I will pass this way but once if there’s any good that I can do
Let me do it now for I’ll never pass this way again …
Tomorrow may be too late my friend to do all the good that you planned …
So reach out to those who need you and lend them a helping hand
I will know this world but once if there’s any love that I can give
Let me give it now oh Lord please show me how…
For I’ll never pass this way again – Glen Campbell
I recently lost a very close friend unexpectedly. Within three weeks, she was gone. With a broken heart, I have been very melancholy have been re-evaluating my life overall.
The concerns of a special needs parent can be paralyzing at times; trying to teach “normalcy,” constantly trying to mainstream, or planning for his future.
Advocating for Others
Always the advocate, I present publicly on advocacy tools, teaching empathy with a focus on the perspective of others along with the impact of our decisions. With pride, I campaign for acceptance of different learning styles.
Practicing What I Preach
Yet, I now ask myself, “Have I stopped to apply these methods to my own child? Do I put myself in his shoes? I’ve been so busy trying to mainstream and raise awareness, have I really tried taking his perspective?
When my son reached teenage years; life got very overwhelming that it drove me to my knees praying for a miracle to cure him. I didn’t know what else to do. Cured? No. But the miracle that unfolded was so amazing I felt compelled to share the therapies and resources around the world through a documentary film. Our miracle: My son attends college and lives independently.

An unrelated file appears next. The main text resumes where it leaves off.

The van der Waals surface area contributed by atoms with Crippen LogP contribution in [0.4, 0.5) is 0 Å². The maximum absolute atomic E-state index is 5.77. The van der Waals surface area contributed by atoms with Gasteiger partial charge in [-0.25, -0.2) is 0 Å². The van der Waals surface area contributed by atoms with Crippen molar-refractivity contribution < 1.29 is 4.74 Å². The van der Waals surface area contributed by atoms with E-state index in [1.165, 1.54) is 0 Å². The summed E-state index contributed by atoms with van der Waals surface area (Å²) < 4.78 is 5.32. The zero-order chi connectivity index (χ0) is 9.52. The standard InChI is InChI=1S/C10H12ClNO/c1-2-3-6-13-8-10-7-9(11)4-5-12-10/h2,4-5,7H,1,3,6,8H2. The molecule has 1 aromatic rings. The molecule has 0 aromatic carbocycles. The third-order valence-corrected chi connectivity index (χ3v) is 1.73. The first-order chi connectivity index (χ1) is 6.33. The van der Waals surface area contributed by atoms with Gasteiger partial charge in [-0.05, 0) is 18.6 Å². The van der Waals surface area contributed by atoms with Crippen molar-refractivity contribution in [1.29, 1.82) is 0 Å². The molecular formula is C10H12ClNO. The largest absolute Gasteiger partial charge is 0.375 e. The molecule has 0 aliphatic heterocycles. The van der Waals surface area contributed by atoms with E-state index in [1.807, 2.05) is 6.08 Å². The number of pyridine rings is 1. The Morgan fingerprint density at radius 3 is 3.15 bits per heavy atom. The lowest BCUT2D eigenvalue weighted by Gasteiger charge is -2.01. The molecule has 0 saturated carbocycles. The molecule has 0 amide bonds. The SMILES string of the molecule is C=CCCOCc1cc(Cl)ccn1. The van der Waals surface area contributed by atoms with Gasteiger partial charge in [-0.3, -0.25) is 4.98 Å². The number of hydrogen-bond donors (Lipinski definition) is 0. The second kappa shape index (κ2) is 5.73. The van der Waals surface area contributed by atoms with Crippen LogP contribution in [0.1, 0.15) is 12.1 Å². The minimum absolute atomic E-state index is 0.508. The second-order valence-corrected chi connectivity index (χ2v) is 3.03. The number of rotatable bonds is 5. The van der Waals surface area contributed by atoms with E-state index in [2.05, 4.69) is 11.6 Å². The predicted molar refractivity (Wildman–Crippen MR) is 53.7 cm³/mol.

However, the unbelievable phenomenon that took place was a miracle of transformation; a transformation of my heart. As a parent, we want to fix everything because we live in a world that expects nothing less than perfection. To have a child diagnosed with a special need is hard to digest. The parental journey changes; it’s not the journey for which a parent is prepared. Once I accepted my son’s diagnosis, doors began to open. I realized that my son didn’t need a cure; he just needed tools for success and tools to function responsibly. My entire focus changed; a miracle indeed.
I was so wrapped up with trying to “fix” my son and to help others; did I stop to see through my own child’s eyes? A recent reminder on a shopping trip, my son had to excuse himself to go outside to decompress as he was over-stimulated. He paced in front of the store in order to calm himself. Yet, earlier I was irritated at his grumpiness. He had to remind me of his challenges.
Public Letter to my Son
Raising a child with special needs has totally changed my life. I would like to honor my son in a public letter.
You have been blessed with many special gifts. Have I told you lately how proud I am of you? How through the decades, I’ve been amazed at your perseverance to not give up when things got really difficult. Just every day “life” is challenging for you and at times it has been so over whelming just to watch. My heart aches; I have cried in silence. I want to fix everything to protect you from pain. The pain of the intolerance of others, from bullying, from your struggles just to “cope” with every day living.
I’ve taught you to take the perspective of others, but do I take your perspective? Through your journey, I have learned to love unconditionally, to encourage originality and advocacy, to be non-judgmental, to go outside the box which is challenging for me. Over the years, I prayed for compassion, patience, acceptance, and spiritual growth; God wasn’t going to just hand over those qualities. Instead, He blessed me with a special needs child to provide opportunities for me to grow.
Thank you for the book, [easyazon-link asin=”1843104814″ locale=”us”]All Cats Have Asperger Syndrome[/easyazon-link] to remind me of your challenges and gifts. I love you more than life itself and you know how much I love, love, love life! My strength and courage have come from you. You are my inspiration.
Dream BIG! Believe BIG! Love ALWAYS, Mom, xoxoxoxoxoxoxo